• Last week was a strong week for the USD that consolidated its gains at much higher levels. Tough talk from the Fed has resulted in UST yields surging higher. That, combined with some data out of the U.S. that still points to a resilient economy, was enough to boost the USD and keep its support intact ahead of the weekend. This morning, there is a rise in risk aversion as global equity markets come under pressure, and the USD will likely retain some support. The EUR’s attempts to recover against the USD have failed, with the pair still trading below 1.0900, while the GBP is now on the defensive, looking to retest prior lows seen in mid-March around 1.3000, a break of which could see the GBP under further pressure this week.


Rand and International FX Commentary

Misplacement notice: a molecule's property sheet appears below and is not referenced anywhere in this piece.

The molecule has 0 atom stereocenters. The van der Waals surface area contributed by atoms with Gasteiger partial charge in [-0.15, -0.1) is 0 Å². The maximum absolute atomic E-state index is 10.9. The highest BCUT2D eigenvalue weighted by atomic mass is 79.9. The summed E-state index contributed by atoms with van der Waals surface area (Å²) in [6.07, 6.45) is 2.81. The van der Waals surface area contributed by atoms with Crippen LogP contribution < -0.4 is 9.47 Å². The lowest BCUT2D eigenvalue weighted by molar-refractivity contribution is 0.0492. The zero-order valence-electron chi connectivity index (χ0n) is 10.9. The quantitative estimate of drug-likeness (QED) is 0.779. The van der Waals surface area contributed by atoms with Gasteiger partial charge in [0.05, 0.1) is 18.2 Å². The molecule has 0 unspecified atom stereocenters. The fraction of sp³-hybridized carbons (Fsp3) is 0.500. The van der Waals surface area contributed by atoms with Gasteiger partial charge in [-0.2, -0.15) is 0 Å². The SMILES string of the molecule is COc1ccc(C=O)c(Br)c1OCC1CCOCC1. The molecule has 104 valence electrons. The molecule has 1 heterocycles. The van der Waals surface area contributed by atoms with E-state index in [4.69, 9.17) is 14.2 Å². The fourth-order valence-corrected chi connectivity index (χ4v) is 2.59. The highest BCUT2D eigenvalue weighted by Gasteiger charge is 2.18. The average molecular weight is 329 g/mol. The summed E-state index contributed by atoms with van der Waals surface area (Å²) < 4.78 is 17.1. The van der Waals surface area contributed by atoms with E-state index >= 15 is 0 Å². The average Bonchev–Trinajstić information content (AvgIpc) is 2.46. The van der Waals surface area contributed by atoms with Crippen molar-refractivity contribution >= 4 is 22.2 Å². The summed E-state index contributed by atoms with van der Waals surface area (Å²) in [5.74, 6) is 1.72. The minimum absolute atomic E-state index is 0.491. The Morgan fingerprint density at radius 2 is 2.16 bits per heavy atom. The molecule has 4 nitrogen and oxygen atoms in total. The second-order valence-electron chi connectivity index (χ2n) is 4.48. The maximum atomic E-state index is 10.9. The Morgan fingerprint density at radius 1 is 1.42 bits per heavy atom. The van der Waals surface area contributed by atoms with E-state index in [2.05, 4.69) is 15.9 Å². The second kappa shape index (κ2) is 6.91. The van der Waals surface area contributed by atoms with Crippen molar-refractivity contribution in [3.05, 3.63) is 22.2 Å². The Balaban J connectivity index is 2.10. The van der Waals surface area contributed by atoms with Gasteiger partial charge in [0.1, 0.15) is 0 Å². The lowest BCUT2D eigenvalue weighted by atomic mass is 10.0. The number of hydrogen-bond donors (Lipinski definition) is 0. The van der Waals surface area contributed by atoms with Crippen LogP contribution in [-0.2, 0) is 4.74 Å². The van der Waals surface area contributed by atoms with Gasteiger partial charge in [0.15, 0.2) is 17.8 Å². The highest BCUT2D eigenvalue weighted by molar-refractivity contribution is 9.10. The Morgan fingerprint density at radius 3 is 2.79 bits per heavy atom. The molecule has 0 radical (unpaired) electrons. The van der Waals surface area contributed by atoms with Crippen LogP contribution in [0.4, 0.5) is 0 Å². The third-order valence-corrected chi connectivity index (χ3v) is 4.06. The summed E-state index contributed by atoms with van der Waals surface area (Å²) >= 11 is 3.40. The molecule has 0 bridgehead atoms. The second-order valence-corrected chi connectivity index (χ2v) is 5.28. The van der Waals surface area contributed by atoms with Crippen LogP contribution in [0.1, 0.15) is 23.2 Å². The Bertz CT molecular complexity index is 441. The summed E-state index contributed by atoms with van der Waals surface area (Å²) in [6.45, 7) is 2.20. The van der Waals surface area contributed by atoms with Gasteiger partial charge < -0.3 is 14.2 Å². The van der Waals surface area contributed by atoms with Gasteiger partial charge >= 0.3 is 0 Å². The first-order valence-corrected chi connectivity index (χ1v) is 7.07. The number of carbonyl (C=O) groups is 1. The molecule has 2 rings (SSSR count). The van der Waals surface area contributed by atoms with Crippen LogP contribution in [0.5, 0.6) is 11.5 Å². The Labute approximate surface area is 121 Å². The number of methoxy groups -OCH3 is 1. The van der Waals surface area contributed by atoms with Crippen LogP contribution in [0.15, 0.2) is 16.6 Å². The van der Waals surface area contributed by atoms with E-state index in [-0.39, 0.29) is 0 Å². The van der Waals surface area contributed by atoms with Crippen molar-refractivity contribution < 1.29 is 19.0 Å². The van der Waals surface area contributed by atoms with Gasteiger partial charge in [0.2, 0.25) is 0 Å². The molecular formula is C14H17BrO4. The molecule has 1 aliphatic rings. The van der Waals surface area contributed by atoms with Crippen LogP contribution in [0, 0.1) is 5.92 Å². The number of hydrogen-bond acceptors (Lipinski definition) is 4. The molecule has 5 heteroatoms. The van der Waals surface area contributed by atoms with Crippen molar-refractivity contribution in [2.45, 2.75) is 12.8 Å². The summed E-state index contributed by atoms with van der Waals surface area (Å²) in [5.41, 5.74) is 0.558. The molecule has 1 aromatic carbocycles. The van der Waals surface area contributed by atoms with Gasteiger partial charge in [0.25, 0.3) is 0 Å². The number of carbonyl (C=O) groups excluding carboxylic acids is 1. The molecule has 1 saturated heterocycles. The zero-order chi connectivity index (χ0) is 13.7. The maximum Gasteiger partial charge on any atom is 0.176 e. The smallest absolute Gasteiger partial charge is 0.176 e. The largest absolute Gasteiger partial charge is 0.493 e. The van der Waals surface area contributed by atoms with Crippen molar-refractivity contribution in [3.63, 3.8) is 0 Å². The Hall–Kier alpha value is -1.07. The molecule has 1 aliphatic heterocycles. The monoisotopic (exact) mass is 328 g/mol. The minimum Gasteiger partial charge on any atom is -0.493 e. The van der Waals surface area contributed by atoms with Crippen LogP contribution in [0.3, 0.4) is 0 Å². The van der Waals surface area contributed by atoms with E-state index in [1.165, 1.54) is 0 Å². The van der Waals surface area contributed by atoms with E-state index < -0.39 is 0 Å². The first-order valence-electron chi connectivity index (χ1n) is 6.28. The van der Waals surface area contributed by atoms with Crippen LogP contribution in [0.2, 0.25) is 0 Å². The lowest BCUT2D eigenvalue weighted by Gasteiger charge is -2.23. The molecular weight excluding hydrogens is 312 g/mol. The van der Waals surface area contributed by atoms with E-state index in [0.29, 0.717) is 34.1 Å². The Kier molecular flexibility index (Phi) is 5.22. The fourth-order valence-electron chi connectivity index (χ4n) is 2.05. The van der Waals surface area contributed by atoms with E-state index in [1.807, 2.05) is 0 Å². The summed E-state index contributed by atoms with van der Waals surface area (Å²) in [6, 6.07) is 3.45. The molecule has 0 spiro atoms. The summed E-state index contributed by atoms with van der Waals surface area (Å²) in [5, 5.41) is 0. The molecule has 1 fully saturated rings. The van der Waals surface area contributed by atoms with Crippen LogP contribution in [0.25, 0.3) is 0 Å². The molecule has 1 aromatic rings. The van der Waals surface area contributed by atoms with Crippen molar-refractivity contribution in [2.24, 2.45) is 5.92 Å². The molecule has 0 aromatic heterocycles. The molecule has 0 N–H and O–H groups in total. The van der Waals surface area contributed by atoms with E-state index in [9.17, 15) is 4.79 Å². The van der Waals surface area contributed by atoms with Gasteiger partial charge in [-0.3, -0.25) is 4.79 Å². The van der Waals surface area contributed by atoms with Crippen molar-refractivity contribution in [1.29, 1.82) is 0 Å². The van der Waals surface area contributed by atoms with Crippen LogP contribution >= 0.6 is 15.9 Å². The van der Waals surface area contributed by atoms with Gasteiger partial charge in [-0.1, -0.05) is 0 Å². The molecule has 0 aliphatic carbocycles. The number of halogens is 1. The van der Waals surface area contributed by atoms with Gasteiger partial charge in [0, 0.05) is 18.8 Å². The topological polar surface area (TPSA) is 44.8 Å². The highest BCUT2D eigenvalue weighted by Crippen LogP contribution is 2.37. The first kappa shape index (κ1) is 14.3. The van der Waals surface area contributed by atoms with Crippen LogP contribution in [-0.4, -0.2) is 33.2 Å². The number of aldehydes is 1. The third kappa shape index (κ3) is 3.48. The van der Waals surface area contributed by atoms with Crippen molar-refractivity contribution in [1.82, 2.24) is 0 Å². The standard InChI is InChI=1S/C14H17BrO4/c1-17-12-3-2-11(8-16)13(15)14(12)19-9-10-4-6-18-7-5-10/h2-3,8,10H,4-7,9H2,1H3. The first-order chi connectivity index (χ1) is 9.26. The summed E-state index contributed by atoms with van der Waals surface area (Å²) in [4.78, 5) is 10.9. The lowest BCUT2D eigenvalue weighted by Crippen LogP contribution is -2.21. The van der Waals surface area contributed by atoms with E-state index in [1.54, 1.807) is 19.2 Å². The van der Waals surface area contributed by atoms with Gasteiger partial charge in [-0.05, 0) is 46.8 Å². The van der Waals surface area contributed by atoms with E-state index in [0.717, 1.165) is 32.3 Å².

• Friday saw a dramatic end to the trading session, with the USD-ZAR dropping back some 10-15 cents in the final minutes of the trading session to take the wind out of any USD bulls that may have been looking for an extension of the week’s move. It may simply be that the market was positioned too far in one direction ahead of the weekend and a shortened trading week that made people uncomfortable to hold a position over the weekend. However, it may also reflect how SA’s carry attractiveness will also support it going forward and that the ZAR’s current overvalued position does not necessarily guarantee an inflexion point is imminent.